Figure 6. Top 50 relative abundance (%) of fish species in different seasons detected in every sampling site according to (A) eDNA metabarcoding and (B) bottom trawling in the Zhoushan Sea (China). B1–7 are different stations in summer, B stands for the total of all sites in summer. D1–7 are different stations in winter, D stands for the total of all sites in winter.
Figure 7. Redundancy analysis of the major environmental factors affecting fish species (obtained through bottom trawling) in (A) summer and (B) winter in the Zhoushan Sea (China).
Figure 8. Summer and winter fish biodiversity indices: (A) Shannon index, (B) Pielou index, (C) Simpson index (* indicates p < 0.05) in the Zhoushan Sea (China).
In recent years, artificial conservation measures such as stocking and seasonal closures have promoted the ecological restoration of impacted regions. However, the decline in the biomass and diversity of fishery resources continues to be a serious problem. Therefore, additional research on fish community structure and diversity is required to guide future ecological restoration efforts. Nevertheless, very few studies have thus far evaluated the fish diversity in the Zhoushan Sea area (Wang X. et al., 2020; Wang et al., 2021).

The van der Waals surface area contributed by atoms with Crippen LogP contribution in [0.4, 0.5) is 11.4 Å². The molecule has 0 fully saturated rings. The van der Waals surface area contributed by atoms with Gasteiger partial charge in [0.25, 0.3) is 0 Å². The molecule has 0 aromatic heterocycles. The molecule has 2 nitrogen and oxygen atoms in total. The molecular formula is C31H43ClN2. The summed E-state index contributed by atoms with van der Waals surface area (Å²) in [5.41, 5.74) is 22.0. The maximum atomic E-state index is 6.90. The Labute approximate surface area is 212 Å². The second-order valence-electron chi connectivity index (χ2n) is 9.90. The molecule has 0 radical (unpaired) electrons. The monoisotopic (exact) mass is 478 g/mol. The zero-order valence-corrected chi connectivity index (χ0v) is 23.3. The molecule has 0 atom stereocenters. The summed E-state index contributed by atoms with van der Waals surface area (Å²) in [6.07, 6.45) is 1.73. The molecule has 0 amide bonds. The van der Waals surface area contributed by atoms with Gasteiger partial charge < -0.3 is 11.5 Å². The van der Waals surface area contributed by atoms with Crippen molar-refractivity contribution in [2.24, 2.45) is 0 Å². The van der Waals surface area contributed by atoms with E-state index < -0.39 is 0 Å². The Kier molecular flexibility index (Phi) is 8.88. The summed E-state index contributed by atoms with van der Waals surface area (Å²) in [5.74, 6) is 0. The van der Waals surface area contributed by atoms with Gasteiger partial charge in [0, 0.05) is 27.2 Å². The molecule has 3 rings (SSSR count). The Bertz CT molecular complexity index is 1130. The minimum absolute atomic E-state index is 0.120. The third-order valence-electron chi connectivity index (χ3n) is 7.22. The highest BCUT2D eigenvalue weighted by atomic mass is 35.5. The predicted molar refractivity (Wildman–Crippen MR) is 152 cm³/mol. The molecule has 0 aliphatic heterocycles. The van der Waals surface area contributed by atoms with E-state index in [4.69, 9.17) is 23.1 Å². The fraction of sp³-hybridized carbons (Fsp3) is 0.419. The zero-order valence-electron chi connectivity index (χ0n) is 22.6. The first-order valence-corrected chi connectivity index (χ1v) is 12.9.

Fish Diversity in the Zhoushan Sea
In all ecosystem, particularly aquatic ecosystems, species composition can greatly influence the interpretation of species diversity (Nielson et al., 2011), and variations in species composition estimations can be caused by the erratic occurrence of rare species, sampling design, or sample collection difficulties/limitations (Gu and Swihart, 2004; Hughes et al., 2021). The combination of the two methods identified a total of 33 orders and 130 species of fish. These fish are known to be present in the Zhoushan Sea. The monitored fish orders were largely dominated by Perciformes, followed by Clupeiformes and Scombriformes. The main species found in this study were similar to those identified earlier in adjacent waters, which further confirmed the reliability of our data (Yu and Xian, 2009; Zheng and Kim, 2014; Zhang et al., 2019; Jia et al., 2020). Among these, 27 species common in the Zhoushan Sea were identified by both methods. The eDNA approach rendered results that were generally consistent with those of the bottom trawl surveys. The species L. polyactis accounted for a large proportion of the fish communities according to the bottom trawl surveys, which may be attributed to recent stocking efforts. Specifically, the release of L. polyactis fry, which are important stocking targets in the Zhoushan Sea, takes place in late spring and early summer. After releasing the fry, the population size of the target species in the waters increases significantly within a short time frame, resulting in a significant overall increase in the number of fish in the harbor. The surveyed fish were characteristically young and small, with most catches being young of the year. In the summer bottom trawl survey, the proportion of L. polyactis was high at all stations, and a total of 5,976 L. polyactis specimens were caught during the survey. However, this large catch only accounted for a 16.52 kg total weight and the average individual weight was only 2.76 g. In winter, the eDNA approach still indicated that there was a high proportion of L. crocea, whereas the trawl approach indicated the opposite due to the presence of a L. crocea farming base near the sampling site.